Perhaps in response to protests brought by employees and their advocates in recent years, states, counties, and cities across America have been increasing their minimum wage in piecemeal fashion. Few employers are fortunate enough to need worry about only one minimum wage—the federal minimum wage that is the floor below which employers may not go (unless an employer is not covered under the FLSA). Most large employers that operate in multiple states must now navigate a minimum-wage patchwork in which the hourly rate varies from state to state and, sometimes, between counties and cities.
Although the federal minimum wage is $7.25 per hour, 29 states and the District of Columbia have a minimum wage greater than the federal minimum wage. And those states are consistently increasing their minimum wage—New Jersey just passed legislation increasing its minimum wage from $8.38 per hour to $8.44 per hour, effective January 1, 2017, which is also when the Montana minimum wage will go from $8.05 to $8.15 per hour.
California is arguably the most difficult minimum-wage patchwork for employers to navigate. From a present minimum wage of $10 per hour, the California minimum wage will increase one dollar per hour each year until it reaches $15 per hour in 2022. But those increases also result in increasing the minimum salary that must be paid to employees who qualify for most overtime exemptions in California. Because most exempt employees in California must make at least twice the minimum wage on an annual basis, the current minimum salary for exempt employees who work for employers having more than 25 employees will increase from the present minimum of $41,600 per year to a minimum of $62,400 by 2022. (However, if the DOL’s rule goes into effect on December 1, 2016, requiring a new minimum salary of $47,476, then that will be the new floor below which employers may not pay their employees on a salary basis.)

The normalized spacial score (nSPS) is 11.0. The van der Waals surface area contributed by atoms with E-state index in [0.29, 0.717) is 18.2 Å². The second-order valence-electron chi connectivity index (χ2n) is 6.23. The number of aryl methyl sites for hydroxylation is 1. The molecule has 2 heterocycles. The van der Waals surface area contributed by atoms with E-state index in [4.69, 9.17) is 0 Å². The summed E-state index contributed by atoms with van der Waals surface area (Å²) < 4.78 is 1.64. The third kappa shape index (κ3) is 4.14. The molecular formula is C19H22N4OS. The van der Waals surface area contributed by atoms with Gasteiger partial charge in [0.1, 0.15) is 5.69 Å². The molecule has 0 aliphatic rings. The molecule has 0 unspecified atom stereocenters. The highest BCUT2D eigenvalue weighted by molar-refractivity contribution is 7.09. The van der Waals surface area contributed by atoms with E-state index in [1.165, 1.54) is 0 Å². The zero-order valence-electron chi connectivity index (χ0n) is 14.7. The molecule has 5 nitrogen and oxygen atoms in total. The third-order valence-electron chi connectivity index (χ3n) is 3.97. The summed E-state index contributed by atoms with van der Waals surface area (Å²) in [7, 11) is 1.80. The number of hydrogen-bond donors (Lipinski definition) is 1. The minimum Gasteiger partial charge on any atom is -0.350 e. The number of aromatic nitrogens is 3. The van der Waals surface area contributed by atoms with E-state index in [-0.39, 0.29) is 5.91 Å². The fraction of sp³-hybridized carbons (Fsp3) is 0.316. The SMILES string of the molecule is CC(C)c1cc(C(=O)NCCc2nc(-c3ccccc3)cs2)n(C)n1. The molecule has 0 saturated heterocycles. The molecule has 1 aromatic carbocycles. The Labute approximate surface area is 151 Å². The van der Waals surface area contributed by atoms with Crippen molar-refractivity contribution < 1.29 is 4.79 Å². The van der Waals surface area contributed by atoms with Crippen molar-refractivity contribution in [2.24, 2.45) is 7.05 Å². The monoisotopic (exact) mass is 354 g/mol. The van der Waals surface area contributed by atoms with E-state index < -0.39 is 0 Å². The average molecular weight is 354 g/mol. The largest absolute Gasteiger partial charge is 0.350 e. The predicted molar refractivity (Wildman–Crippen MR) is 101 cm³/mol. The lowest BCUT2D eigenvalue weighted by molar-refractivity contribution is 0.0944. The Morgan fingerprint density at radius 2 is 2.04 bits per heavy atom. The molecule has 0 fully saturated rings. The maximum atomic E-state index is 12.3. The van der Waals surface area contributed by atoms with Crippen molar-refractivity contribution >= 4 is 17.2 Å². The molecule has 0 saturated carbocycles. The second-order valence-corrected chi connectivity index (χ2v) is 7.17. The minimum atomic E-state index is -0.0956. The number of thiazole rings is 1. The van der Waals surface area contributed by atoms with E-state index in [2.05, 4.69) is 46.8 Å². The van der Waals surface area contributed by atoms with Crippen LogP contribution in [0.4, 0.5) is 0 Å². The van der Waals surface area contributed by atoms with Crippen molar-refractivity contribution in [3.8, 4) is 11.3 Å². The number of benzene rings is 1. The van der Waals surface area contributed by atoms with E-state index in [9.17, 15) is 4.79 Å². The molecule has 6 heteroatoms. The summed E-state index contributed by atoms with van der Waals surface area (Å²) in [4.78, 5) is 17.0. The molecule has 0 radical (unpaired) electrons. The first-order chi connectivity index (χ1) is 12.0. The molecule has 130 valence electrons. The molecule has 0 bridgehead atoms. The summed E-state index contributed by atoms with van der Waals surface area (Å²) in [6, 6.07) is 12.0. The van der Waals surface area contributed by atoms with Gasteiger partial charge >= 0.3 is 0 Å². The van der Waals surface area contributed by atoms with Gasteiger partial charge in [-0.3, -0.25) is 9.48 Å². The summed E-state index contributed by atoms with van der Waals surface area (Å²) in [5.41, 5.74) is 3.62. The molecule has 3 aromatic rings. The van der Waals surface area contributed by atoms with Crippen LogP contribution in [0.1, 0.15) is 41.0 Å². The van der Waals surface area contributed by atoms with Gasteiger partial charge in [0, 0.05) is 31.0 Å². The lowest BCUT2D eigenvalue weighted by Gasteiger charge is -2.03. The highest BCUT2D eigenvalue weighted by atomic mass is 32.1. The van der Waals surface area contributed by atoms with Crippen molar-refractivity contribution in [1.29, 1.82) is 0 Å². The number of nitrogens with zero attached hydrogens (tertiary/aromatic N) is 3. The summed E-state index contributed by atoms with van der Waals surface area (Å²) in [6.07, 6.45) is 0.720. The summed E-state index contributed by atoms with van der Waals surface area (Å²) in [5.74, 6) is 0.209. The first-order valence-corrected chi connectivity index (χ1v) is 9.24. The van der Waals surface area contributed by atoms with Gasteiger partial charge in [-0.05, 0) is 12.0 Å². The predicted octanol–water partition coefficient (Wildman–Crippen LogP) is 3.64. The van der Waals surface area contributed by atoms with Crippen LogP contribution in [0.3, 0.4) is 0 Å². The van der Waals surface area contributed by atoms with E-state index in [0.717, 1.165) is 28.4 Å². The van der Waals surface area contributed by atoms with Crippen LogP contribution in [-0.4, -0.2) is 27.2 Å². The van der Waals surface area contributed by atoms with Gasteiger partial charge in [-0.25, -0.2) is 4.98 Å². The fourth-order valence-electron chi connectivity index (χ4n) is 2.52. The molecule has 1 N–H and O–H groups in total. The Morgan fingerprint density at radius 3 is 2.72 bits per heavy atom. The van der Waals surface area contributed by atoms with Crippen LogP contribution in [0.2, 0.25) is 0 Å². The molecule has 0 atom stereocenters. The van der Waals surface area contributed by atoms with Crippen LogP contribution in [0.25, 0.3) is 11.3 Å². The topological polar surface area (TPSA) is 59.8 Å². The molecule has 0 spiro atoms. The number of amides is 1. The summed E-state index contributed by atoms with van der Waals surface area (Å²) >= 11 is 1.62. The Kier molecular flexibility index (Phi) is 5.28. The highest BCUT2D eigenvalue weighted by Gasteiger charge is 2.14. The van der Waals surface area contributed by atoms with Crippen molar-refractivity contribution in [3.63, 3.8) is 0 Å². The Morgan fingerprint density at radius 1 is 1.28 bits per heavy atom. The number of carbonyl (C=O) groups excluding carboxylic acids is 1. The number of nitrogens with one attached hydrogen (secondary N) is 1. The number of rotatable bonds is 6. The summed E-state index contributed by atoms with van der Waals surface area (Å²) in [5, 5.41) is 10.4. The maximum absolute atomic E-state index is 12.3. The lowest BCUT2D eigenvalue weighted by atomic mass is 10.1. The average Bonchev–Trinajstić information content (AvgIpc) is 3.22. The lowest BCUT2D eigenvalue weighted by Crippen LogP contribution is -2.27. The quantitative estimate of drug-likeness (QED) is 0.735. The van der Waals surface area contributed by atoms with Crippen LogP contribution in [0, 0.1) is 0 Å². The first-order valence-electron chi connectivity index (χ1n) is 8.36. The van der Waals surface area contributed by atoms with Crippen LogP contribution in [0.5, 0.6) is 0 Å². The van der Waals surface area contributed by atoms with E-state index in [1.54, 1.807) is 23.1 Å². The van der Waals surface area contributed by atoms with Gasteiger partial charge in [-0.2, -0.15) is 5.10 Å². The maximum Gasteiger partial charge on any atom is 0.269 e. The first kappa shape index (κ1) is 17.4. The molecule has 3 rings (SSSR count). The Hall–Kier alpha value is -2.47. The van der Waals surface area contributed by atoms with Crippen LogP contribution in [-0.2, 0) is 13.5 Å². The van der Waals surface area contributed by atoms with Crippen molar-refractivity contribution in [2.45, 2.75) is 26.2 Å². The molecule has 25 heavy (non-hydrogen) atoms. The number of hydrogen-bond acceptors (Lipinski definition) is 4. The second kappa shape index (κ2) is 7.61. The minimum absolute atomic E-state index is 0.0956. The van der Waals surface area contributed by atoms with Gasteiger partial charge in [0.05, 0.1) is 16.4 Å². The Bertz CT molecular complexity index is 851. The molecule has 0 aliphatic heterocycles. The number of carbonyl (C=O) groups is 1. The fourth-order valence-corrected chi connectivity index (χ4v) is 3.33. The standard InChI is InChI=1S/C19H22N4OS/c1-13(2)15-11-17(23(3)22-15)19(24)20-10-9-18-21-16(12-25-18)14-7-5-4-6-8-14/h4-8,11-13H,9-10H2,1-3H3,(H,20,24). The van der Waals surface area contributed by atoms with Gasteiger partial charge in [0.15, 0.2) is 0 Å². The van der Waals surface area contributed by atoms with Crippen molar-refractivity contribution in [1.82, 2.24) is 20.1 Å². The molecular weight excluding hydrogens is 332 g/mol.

In addition to minimum-wage increases on a statewide level, numerous California cities and counties have passed ordinances increasing their own minimum wages. From San Diego to Berkeley, the minimum wage in many cities has increased quicker than the state minimum wage. California’s minimum wage is presently $10.00 per hour. Employers in Santa Clara and Palo Alto, however, must pay their employees at least $11.00 per hour. Employees across the bay in Oakland must be paid at least $12.25 per hour. San Diego employers must pay their employees $10.50 per hour, as do Santa Monica employers that employ more than 25 employees.
California cities are not the only ones that have increased their minimum wage faster than their resident states. Employers in Albuquerque have had an $8.50 minimum wage since 2013, greater than the $7.50 required under New Mexico law. Similarly, Chicago has a $10.50 minimum wage, although Illinois mandates only $8.25. Seattle businesses that employ less than 500 persons must pay their employees $12.00 per hour, but Washington has a minimum wage of only $9.47.
A version of this article originally appeared in the Take 5 newsletter “Five Critical Wage and Hour Issues Impacting Employers.”